Mail delivery was challenging in 1879

Photo courtesy John M. Motter This wall full of pelts was taken by members of the Chapson family, who ranched on the West Fork of the San Juan River during the late 1890s and early 1900s. Photo courtesy John M. Motter
This wall full of pelts was taken by members of the Chapson family, who ranched on the West Fork of the San Juan River during the late 1890s and early 1900s.

Capt. Francis F. Dodge, commander of Company D, 9th cavalry, assumed command of Fort Lewis in Pagosa Springs Jan. 8, 1879. At that time, Fort Lewis was garrisoned with two companies of infantry and one company of cavalry. The troops making up the 9th Cavalry were all black and known as “Buffalo Soldiers,” a name given them by the Native Americans with whom they fought.

On Feb. 1, 1879, Dodge ordered Lt. Guilfoyle to move the horses belonging to the 9th Cavalry from Animas City to Fort Garland in the San Luis Valley.

On March 4, Dodge wrote the following letter to the postmaster general complaining about the mail service to Pagosa Springs:

“Sir: I have the honor to invite attention to the inefficiency of the mail service between the post and the East, and to recommend that said service be increased to at least semi- or tri-weekly mail. At present all the mail for this post comes over the route from Ojo Caliente, N.M., to Animas City, Colo. It is true a weekly route has been established between Pagosa Springs and Del Norte, Colo. (carried on foot over the summit) but I have yet to learn that a single letter has been brought into the garrison by it. I cannot tell where the fault lies, but there is evidently a screw loose somewhere. The mail from Ojo Caliente is carried on horseback and as a rule, only letters come through. Official communications have been fifteen days enroute between this post and Fort Leavenworth, Kansas, and a longer time has been occupied in the transmission of letters between here and Santa Fe, N.M., a distance of only 160 miles. Last month a detachment of recruits were sent to my company from Santa Fe in a six mule team. Their description lists were sent by mail. The recruits arrived here just six days in advance of their description lists. A person might just as well be in Alaska as at Fort Lewis as far as any benefits to be derived from the public press are concerned. An officer informed me yesterday that he had lost a hundred papers since the first of January, and for myself I can say that I have received but three numbers of a weekly periodical which has been regularly sent to me since the 20th of December last. I am informed by two gentlemen whom I know to be reliable, that in January last, when passing through Ojo Caliente they saw a large amount of mail which had accumulated in that office — one of them was allowed to look it over and take out letters addressed to himself and friend. They report that the business of the office was conducted in a loose manner, registered letters receiving no more attention than newspapers, and all the mail stored in such a manner as to be easily pilfered. I should have made an earlier report on this matter had I not been informed that the Postmaster at Ojo Caliente has been changed as well as the contractor over the route, and hoped for some improvement.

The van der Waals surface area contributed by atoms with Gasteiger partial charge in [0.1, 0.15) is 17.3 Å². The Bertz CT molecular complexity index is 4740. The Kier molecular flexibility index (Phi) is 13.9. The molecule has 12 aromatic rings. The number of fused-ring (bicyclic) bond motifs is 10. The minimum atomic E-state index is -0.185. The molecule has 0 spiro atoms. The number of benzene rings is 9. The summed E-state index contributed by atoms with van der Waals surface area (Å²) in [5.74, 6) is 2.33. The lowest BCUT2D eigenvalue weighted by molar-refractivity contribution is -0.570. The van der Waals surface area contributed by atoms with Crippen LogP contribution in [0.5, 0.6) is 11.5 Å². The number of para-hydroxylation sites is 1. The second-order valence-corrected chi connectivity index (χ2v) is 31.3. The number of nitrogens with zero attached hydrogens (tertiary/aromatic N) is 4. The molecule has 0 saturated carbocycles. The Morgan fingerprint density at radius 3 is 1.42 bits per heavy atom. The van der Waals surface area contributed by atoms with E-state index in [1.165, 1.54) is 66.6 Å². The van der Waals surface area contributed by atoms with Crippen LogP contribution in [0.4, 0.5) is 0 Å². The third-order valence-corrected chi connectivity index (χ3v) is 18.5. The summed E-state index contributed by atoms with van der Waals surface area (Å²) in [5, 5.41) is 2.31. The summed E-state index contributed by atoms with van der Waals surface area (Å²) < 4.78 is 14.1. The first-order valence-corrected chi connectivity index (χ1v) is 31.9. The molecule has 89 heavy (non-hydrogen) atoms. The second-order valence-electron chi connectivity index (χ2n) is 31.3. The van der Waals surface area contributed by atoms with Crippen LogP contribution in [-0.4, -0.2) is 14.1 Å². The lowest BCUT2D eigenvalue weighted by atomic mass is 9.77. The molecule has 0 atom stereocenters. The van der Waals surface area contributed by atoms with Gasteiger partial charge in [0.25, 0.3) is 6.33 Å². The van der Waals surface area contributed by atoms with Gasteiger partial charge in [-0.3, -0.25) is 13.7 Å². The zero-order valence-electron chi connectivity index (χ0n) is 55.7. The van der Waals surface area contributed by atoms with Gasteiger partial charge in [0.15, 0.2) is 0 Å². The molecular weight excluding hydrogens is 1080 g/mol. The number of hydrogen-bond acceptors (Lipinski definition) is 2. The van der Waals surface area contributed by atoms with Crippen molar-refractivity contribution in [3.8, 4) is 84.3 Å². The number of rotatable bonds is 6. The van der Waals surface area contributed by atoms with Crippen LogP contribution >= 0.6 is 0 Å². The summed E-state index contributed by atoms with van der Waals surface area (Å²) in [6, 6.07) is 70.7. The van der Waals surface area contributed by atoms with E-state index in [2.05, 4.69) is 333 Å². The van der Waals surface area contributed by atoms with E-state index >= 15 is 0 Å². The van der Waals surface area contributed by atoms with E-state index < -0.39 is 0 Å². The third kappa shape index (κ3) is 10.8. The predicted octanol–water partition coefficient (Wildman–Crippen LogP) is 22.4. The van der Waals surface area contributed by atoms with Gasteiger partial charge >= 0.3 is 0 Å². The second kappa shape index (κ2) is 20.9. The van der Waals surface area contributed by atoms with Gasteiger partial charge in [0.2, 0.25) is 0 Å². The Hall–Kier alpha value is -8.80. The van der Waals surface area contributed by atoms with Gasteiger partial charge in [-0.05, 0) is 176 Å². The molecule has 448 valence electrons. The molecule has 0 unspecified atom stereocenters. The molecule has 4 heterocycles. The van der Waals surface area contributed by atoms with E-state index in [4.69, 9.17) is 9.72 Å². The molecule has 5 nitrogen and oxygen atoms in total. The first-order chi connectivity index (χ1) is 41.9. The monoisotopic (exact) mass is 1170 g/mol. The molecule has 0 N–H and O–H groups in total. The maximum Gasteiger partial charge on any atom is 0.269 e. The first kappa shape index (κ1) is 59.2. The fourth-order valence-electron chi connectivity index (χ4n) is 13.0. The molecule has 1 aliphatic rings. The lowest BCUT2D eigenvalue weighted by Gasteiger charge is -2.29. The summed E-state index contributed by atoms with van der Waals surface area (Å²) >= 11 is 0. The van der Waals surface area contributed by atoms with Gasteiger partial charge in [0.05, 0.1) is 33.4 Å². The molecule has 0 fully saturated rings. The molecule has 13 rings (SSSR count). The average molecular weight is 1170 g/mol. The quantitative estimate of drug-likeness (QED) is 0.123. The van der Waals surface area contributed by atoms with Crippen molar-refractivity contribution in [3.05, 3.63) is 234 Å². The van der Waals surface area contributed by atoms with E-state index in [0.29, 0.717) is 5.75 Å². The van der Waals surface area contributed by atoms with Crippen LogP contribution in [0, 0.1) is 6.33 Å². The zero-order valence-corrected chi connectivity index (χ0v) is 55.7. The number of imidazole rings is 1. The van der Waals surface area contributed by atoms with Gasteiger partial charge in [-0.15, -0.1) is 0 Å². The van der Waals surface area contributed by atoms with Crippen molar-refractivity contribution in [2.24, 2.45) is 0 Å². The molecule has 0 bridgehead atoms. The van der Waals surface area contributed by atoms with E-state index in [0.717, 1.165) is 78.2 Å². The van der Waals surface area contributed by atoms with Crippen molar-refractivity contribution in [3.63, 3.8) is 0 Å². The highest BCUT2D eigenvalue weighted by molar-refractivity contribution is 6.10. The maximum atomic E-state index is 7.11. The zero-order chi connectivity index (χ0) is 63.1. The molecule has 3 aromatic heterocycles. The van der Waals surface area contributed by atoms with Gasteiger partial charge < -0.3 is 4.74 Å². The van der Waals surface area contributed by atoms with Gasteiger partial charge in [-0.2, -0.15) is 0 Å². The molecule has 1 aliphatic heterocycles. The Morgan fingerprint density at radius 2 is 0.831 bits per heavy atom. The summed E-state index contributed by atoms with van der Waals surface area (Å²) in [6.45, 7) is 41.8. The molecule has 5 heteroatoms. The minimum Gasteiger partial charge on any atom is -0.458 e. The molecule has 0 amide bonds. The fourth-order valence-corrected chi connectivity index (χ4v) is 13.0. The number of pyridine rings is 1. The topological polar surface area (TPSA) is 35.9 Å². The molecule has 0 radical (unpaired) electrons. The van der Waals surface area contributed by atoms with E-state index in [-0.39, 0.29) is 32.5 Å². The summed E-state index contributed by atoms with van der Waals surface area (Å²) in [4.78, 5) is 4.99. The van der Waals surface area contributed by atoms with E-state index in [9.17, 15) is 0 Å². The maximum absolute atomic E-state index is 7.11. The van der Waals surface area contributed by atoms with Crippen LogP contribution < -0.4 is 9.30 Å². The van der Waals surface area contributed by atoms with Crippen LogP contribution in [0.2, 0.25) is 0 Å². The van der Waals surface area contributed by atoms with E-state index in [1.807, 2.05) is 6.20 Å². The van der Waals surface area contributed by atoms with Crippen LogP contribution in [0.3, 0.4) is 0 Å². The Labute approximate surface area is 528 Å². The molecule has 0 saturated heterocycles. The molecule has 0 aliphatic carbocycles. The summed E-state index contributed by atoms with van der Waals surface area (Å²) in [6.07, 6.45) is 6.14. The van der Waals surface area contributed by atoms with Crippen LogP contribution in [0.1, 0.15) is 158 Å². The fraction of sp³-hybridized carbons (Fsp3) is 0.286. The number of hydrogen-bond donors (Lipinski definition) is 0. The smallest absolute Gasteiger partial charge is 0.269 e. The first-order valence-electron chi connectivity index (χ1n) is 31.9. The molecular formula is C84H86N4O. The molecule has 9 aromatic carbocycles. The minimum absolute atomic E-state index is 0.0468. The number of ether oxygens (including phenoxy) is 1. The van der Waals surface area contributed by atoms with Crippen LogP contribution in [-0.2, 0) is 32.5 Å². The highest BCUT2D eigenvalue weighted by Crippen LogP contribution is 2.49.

“I am told the mail sometimes comes through in ordinary grain sacks, and I have deemed it necessary to send a courier with letters to Santa Fe because of the uncertainty on its delivery by the mail.

“In conclusion I would make the suggestion that the contractor be required to carry the mail in buckboards or some light vehicle, and not on horseback as is now customary. We might then hope to get what belongs to us, and there is also a possibility that we might get it on time, something as yet almost unknown.”